As of January, students using public transit to York University’s Keele campus will have an extra stop added to their commute.
According to a notice on the university’s website posted Tuesday, the GO bus that currently stops on campus will now be re-routed to the Highway 407 bus and train station at Jane Street and the 407.
Students will then need to hop off the bus and take the TTC subway to the Pioneer Village or York University stops along the new Line 1 extension that opened in December last year.
Along with the added stop, an additional fare is required to transfer from the GO to the TTC. To facilitate the move, GO Transit has introduced a double discounted fare (DDF) of $1.50 in cooperation with the TTC. However in order to take advantage of the DDF, a Presto card is required. The university website says they will “continue to advocate for a full fare integration.”
The removal comes on the heels of the suspension of York Regional Transit’s Viva bus service to the campus back in September. Since then, the Viva buses were redirected to the Pioneer Village stop and students have to either walk 15-20 minutes to campus or take the TTC subway one stop to York University station.
The GO bus service was supposed to run till the end of the school term in early spring, but will now be terminated months earlier, on Jan. 5, 2019.
CityNews received several tips from concerned viewers about the service change citing five main problems:
- Added travel time
- Added expense
- Mandatory purchase of a Presto card for the double discounted fare
- Added inconvenience to those with disabilities
- Safety of walking at night or in adverse weather conditions
A source tells CityNews the President of York University, Rhonda Lenton, specifically asked Metrolinx to remove their buses from campus sooner than planned.
The source says when the faculty strike ended, York University requested that the GO buses not return to the bus loop on campus, citing plans to create a fully pedestrianized area free of all vehicular traffic.
However, in a statement to CityNews, York University says it was Metrolinx that chose to cease service.
“The decision by GO transit to cease servicing our Keele Campus is disappointing. The University has recently urged Metrolinx to reconsider the timing of this decision in the absence of full fare integration,” says spokeswoman Janice Walls.
Anne Marie Aikins, spokeswoman for Metrolinx says it was a matter of safety and accessibility. Metrolinx was asked to consider alternate locations on campus where the bus service could operate, but did not find a suitable spot.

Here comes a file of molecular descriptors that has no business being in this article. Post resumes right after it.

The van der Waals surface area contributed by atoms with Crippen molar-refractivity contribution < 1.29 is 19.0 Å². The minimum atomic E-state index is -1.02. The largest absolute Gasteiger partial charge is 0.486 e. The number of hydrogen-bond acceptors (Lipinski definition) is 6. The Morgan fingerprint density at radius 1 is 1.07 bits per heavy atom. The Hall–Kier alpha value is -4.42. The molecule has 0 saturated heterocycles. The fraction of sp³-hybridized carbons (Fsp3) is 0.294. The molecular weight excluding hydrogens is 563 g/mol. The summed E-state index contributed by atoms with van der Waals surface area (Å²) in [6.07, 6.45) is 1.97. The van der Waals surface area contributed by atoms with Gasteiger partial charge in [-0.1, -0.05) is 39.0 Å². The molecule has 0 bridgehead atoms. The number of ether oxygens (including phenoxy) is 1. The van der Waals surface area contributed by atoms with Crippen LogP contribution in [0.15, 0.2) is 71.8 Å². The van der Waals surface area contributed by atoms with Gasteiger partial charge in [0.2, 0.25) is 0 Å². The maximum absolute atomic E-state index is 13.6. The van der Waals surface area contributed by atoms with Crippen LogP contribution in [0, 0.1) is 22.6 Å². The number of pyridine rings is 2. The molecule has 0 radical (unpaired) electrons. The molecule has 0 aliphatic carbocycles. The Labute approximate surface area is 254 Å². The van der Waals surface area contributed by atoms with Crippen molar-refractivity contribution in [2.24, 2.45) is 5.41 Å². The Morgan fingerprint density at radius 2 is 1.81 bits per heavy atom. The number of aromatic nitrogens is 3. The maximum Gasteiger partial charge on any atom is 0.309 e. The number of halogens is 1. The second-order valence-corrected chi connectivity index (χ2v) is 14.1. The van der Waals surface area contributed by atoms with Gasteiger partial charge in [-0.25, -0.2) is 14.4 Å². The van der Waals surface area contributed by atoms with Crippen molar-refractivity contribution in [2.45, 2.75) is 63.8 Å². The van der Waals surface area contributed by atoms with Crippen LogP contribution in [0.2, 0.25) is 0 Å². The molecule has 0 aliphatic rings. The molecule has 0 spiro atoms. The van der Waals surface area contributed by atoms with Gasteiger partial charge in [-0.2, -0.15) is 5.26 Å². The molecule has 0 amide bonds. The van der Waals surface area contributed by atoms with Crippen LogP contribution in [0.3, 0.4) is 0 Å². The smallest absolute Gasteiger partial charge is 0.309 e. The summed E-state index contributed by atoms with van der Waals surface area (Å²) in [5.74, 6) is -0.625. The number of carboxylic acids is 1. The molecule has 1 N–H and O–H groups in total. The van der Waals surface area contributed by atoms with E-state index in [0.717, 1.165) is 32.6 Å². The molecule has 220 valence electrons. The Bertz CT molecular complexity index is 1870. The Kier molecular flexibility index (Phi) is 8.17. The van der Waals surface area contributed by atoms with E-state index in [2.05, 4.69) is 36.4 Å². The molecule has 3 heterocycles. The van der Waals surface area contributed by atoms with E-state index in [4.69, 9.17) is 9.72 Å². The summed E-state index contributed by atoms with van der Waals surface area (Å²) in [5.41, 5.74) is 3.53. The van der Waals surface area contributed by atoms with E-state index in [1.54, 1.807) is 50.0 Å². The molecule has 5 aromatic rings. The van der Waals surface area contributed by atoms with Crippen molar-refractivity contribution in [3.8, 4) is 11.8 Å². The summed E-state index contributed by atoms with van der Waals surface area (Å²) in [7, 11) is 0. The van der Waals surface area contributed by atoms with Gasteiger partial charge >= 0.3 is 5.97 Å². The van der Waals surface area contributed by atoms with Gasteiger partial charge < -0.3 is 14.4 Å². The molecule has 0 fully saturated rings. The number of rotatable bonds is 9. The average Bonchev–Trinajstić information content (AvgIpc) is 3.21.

“When you get to York, we didn’t have a place that we felt was accessible, and fully safe in order to accommodate our buses, and it was much safer at the 407 station,” adding that the change has “always been our plan. It was a temporary solution to go directly into York.”
Aikins says the new route will prove to be more reliable and convenient.
“Our buses have to deal with traffic, especially during rush hour and so forth,” she says. “This way, (commuters will) get to the new subway station, they can get on a subway and get to the university.”
Sebastian Lalonde from the York Federation of Students says students are outraged that accessibility to campus is now under threat. With the removal of both Viva and GO buses, he says there will no longer be any buses that go directly to campus, adding that the new TTC subway stations do not effectively fill the void.
“A lot of our students come from Brampton, Mississauga – these are areas that are not accessible through the TTC,” he said. “The subway is a great addition and we’re happy to see it here, but that didn’t mean, to us, that we would also be losing out on all of these other transit providers. We thought that it would be easier to access the TTC on top of YRT, on top of GO.”
Lalonde says a petition asking York Regional Transit and GO Transit to return to the Keele campus garnered over 4000 signatures in a matter of two hours on Tuesday morning. The petition now has over 7000 signatures and counting.
“That to me says a lot about the outrage,” he says.
“York University is known as a commuter school. A majority of the reason a lot of our students…decided to come to York University at the Keele campus is specifically because we have four transit providers on campus…it just made it a lot easier for people to access the campus. That isn’t the case anymore.”